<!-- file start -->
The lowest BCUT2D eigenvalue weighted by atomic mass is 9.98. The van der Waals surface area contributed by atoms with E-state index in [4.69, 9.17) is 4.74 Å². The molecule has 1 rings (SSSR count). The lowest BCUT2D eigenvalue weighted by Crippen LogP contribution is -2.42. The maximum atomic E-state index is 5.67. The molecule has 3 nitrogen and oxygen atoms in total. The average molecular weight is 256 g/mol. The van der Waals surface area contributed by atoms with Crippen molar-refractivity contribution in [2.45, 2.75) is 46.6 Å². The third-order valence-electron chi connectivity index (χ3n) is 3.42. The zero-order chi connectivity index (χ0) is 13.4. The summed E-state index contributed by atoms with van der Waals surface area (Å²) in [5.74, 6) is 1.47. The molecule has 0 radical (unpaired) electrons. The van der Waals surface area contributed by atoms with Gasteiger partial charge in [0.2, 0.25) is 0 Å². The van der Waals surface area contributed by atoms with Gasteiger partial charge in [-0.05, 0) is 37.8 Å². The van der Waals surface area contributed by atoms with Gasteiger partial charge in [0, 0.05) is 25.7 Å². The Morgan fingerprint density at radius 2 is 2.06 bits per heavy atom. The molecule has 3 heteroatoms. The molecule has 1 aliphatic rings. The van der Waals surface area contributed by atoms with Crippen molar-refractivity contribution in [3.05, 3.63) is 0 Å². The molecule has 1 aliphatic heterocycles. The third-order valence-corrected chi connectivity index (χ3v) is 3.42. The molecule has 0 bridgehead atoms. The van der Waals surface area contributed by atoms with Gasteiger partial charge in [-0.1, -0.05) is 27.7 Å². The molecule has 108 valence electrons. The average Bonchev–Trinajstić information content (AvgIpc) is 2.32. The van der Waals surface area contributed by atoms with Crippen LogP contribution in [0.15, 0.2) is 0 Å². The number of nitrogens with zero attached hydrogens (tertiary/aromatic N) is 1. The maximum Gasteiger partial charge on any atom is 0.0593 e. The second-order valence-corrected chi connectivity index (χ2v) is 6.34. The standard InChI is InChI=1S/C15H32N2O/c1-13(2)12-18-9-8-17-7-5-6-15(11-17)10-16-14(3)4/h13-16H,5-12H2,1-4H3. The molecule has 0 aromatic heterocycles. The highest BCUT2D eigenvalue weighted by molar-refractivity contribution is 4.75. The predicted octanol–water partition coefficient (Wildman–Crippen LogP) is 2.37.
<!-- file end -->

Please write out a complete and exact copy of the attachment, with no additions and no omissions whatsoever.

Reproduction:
The lowest BCUT2D eigenvalue weighted by atomic mass is 9.98. The van der Waals surface area contributed by atoms with E-state index in [4.69, 9.17) is 4.74 Å². The molecule has 1 rings (SSSR count). The lowest BCUT2D eigenvalue weighted by Crippen LogP contribution is -2.42. The maximum atomic E-state index is 5.67. The molecule has 3 nitrogen and oxygen atoms in total. The average molecular weight is 256 g/mol. The van der Waals surface area contributed by atoms with Crippen molar-refractivity contribution in [2.45, 2.75) is 46.6 Å². The third-order valence-electron chi connectivity index (χ3n) is 3.42. The zero-order chi connectivity index (χ0) is 13.4. The summed E-state index contributed by atoms with van der Waals surface area (Å²) in [5.74, 6) is 1.47. The molecule has 0 radical (unpaired) electrons. The van der Waals surface area contributed by atoms with Gasteiger partial charge in [0.2, 0.25) is 0 Å². The van der Waals surface area contributed by atoms with Gasteiger partial charge in [-0.05, 0) is 37.8 Å². The van der Waals surface area contributed by atoms with Gasteiger partial charge in [0, 0.05) is 25.7 Å². The Morgan fingerprint density at radius 2 is 2.06 bits per heavy atom. The molecule has 3 heteroatoms. The molecule has 1 aliphatic rings. The van der Waals surface area contributed by atoms with Crippen molar-refractivity contribution in [3.05, 3.63) is 0 Å². The molecule has 1 aliphatic heterocycles. The third-order valence-corrected chi connectivity index (χ3v) is 3.42. The molecule has 0 bridgehead atoms. The van der Waals surface area contributed by atoms with Gasteiger partial charge in [-0.1, -0.05) is 27.7 Å². The molecule has 108 valence electrons. The average Bonchev–Trinajstić information content (AvgIpc) is 2.32. The van der Waals surface area contributed by atoms with Crippen LogP contribution in [0.15, 0.2) is 0 Å². The number of nitrogens with zero attached hydrogens (tertiary/aromatic N) is 1. The maximum Gasteiger partial charge on any atom is 0.0593 e. The second-order valence-corrected chi connectivity index (χ2v) is 6.34. The standard InChI is InChI=1S/C15H32N2O/c1-13(2)12-18-9-8-17-7-5-6-15(11-17)10-16-14(3)4/h13-16H,5-12H2,1-4H3. The molecule has 0 aromatic heterocycles. The highest BCUT2D eigenvalue weighted by molar-refractivity contribution is 4.75. The predicted octanol–water partition coefficient (Wildman–Crippen LogP) is 2.37.